Top Ten Tuesday is a weekly meme created by The Broke and the Bookish and now hosted by Jana at That Artsy Reader Girl. For the rules see her blog.
The topic this week is Best Books I Read In 2021. I’ve read 18 books this year that I’ve rated 5* on Goodreads, so it’s difficult to choose the 10 ‘best ‘ books, but these are the ones that I enjoyed the most, in the order I read them:
The One I Was by Eliza Graham – historical fiction split between the present and the past following the lives of Benny Gault and Rosamund Hunter. Benny first came to Fairfleet in 1939, having fled Nazi Germany on a Kindertransport train. As an adult he bought the house and now he is dying of cancer. Rosamund returns to Fairfleet, her childhood home, to nurse Benny. I was totally engrossed in both their life stories as the various strands of the story eventually combined.
English Pastoral by James Rebanks – nonfiction, inspirational as well as informative and it is beautifully written. I enjoyed his account of his childhood and his nostalgia at looking back at how his grandfather farmed the land. And I was enlightened about current farming practices and the effects they have on the land, depleting the soil of nutrients.
Ice Bound by Jerri Nielsen – nonfiction – Dr Jerri Nielsen was a forty-six year old doctor, who took a year’s sabbatical to work at the Amundsen-Scott South Pole Research Station in Antarctica, the most remote and perilous place on earth. In the dark Antarctic winter of 1999 she discovered a lump in her breast. Whilst the Pole was cut off from the rest of the world in total darkness she treated herself, taking biopsies and having chemotherapy, until she was rescued by the Air National Guard in October 1999.
A Town Called Solace by Mary Lawson – a novel focused on three main characters, Elizabeth, Liam and Clara, each perfectly distinct and finely described. The setting in a small town in North Ontario in 1972 is excellent. It looks back to events thirty years earlier when Elizabeth Orchard first met Liam who was then a small boy of 3 when he and his family lived in the house next door and the events that followed.
The Killing Kind by Jane Casey, a police procedural and a psychological thriller. It’s a mix of courtroom scenes, police interviews and terrifying action-packed scenes. I was totally engrossed in it right from its opening page all the way through to the end.
Coming Up for Air by Sarah Leipciger – a beautiful novel, a story of three people living in different countries and in different times. How their stories connect is gradually revealed as the novel progresses. As the author explains at the end of the novel it is a mix of fact and fiction and has its basis in truth.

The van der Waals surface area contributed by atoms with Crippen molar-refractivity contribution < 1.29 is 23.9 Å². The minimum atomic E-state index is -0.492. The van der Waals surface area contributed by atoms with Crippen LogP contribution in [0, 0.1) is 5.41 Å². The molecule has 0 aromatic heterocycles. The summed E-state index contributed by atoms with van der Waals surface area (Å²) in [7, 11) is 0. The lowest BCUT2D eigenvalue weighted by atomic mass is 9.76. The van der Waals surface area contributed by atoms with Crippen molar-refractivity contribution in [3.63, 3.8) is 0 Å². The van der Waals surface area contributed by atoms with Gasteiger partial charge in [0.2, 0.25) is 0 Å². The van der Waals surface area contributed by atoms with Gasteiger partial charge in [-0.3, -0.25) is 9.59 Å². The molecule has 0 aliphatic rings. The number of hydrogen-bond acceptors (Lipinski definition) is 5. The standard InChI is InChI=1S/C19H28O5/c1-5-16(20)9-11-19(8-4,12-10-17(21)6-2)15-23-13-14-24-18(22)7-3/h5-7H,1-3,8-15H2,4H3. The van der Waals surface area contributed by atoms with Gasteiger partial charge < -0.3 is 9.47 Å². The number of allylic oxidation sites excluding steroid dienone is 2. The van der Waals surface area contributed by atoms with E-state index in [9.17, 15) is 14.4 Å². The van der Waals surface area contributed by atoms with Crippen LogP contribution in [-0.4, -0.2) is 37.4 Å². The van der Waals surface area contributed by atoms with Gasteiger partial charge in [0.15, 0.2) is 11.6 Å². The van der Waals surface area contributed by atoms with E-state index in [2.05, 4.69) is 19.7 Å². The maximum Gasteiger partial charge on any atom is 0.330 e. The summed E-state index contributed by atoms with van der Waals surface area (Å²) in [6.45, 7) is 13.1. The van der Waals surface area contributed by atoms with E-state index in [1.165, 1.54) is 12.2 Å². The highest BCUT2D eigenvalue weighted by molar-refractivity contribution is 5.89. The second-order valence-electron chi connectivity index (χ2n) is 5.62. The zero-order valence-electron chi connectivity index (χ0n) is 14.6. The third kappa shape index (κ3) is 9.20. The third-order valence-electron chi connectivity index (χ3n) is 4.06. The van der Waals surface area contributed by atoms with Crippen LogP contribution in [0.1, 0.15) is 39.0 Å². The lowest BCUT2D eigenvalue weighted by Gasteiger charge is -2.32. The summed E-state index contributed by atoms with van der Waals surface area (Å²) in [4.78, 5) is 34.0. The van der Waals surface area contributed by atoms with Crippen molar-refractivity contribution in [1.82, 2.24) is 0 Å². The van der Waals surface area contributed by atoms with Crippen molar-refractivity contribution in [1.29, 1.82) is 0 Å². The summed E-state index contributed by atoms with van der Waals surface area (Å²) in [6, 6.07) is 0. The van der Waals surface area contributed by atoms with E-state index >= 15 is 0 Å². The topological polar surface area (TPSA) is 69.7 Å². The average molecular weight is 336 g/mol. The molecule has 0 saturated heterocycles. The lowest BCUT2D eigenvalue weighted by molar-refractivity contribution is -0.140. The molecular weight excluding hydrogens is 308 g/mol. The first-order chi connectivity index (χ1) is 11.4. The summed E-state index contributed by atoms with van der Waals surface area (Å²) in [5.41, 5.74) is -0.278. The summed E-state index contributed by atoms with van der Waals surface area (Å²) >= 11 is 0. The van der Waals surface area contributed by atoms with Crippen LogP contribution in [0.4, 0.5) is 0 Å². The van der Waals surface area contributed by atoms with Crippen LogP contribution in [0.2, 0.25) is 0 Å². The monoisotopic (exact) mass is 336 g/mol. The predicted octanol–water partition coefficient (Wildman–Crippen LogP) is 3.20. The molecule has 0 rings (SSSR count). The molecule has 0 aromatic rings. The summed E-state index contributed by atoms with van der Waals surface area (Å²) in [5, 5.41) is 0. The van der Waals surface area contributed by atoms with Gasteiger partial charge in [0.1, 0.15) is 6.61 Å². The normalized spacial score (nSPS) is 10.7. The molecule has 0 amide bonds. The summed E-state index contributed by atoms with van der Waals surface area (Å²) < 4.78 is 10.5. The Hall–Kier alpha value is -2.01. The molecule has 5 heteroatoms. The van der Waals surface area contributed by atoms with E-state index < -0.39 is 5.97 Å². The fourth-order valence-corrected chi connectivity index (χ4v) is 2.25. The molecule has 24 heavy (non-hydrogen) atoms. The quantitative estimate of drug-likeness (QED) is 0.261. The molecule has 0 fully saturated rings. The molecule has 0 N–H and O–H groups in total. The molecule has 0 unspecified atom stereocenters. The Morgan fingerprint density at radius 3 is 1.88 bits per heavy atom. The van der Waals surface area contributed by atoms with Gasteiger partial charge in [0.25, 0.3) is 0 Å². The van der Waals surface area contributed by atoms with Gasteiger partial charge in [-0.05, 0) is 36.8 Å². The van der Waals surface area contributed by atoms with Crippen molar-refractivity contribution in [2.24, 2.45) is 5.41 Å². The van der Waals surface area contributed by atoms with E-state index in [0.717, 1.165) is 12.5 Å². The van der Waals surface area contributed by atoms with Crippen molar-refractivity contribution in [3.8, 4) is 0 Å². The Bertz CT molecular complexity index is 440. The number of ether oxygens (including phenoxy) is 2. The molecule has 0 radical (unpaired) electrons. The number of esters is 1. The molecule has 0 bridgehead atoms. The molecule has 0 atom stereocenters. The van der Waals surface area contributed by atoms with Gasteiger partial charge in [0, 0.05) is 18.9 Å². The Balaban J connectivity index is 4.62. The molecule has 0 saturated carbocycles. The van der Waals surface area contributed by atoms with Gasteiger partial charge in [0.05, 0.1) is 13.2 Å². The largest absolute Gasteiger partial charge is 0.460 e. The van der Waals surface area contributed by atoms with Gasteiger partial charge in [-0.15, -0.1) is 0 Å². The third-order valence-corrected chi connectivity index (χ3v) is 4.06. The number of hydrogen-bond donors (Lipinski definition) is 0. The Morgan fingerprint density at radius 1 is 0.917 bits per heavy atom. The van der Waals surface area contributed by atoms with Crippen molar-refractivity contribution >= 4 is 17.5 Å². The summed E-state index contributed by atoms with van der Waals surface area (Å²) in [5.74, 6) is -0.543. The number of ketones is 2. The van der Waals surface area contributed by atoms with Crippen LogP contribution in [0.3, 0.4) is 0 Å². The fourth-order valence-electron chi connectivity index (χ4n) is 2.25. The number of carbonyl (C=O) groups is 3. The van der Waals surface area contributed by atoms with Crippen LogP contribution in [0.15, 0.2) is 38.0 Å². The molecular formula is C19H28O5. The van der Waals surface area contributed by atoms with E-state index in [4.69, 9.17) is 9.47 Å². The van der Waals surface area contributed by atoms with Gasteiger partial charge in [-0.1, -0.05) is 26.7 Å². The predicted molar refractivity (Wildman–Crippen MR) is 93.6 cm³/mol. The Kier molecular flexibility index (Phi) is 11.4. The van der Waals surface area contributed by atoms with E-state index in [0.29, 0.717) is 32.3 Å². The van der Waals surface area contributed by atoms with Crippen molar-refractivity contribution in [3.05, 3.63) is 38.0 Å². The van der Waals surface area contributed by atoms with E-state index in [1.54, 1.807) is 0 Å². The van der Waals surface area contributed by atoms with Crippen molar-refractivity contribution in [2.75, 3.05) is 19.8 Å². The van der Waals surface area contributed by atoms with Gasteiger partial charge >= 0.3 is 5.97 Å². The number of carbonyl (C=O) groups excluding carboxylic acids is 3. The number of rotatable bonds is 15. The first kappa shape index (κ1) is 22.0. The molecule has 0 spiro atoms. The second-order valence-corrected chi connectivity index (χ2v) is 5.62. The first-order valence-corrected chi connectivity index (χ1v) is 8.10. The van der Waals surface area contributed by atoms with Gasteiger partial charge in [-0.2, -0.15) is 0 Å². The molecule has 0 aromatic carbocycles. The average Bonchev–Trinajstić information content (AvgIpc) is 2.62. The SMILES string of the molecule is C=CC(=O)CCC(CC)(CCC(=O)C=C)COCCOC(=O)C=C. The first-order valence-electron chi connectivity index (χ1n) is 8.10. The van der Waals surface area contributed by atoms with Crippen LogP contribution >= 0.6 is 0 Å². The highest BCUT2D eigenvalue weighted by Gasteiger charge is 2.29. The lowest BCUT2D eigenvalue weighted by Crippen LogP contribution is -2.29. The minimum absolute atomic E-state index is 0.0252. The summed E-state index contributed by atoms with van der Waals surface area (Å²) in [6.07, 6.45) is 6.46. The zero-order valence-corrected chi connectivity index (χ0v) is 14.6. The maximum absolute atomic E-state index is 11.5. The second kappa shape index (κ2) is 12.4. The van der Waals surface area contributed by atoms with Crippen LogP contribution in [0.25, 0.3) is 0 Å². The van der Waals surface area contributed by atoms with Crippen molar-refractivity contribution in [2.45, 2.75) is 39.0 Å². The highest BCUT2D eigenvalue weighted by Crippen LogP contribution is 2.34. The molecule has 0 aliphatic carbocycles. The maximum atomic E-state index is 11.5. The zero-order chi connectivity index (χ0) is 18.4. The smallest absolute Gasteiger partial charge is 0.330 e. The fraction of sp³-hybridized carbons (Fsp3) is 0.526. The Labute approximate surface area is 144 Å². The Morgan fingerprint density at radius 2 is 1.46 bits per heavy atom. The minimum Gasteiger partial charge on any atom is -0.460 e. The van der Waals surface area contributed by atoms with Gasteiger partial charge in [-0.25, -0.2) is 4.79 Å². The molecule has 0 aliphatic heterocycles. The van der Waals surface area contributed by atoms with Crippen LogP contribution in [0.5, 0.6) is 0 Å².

An Officer and a Spy by Robert Harris – historical fiction about the Dreyfus affair in 1890s France. Alfred Dreyfus, a young Jewish officer, was convicted of treason and sentenced to life imprisonment at Devil’s Island. It’s narrated by Colonel George Picquart, who became convinced that Dreyfus was innocent. Harris goes into meticulous detail in staying accurate to the actual events, but even so this is a gripping book and I was completely absorbed by it from start to finish.
A Corruption of Blood by Ambrose Parry – a combination of historical fact and fiction, a tale of murder and medical matters, with the social scene, historical and medical facts slotting perfectly into an intricate murder mystery. It’s an exceptionally excellent murder mystery and an informative historical novel, with great period detail and convincing characters.
Fludd by Hilary Mantel – a dark fable of lost faith and awakening love amidst the moors.The story centres on Fludd, a young priest who comes to the Church of St Thomas Aquinas to help Father Angwin, a cynical priest who has lost his faith. I enjoyed it all immensely – partly about religion and superstition, but also a fantasy, a fairy tale, told with wit and humour with brilliant characterisation.
Picnic at Hanging Rock by Joan Lindsay – the story of a party of nineteen girls accompanied by two schoolmistresses who set off from the elite Appleyard College for Young Ladies, for a day’s outing at the spectacular volcanic mass called Hanging Rock. The picnic, which begins innocently and happily, ends in explicable terror, and some of the party never returned. I loved the detailed descriptions of the Australian countryside and the picture it paints of society in 1900, with the snobbery and class divisions of the period.
Have you read any of these books? What books have you enjoyed the most this year?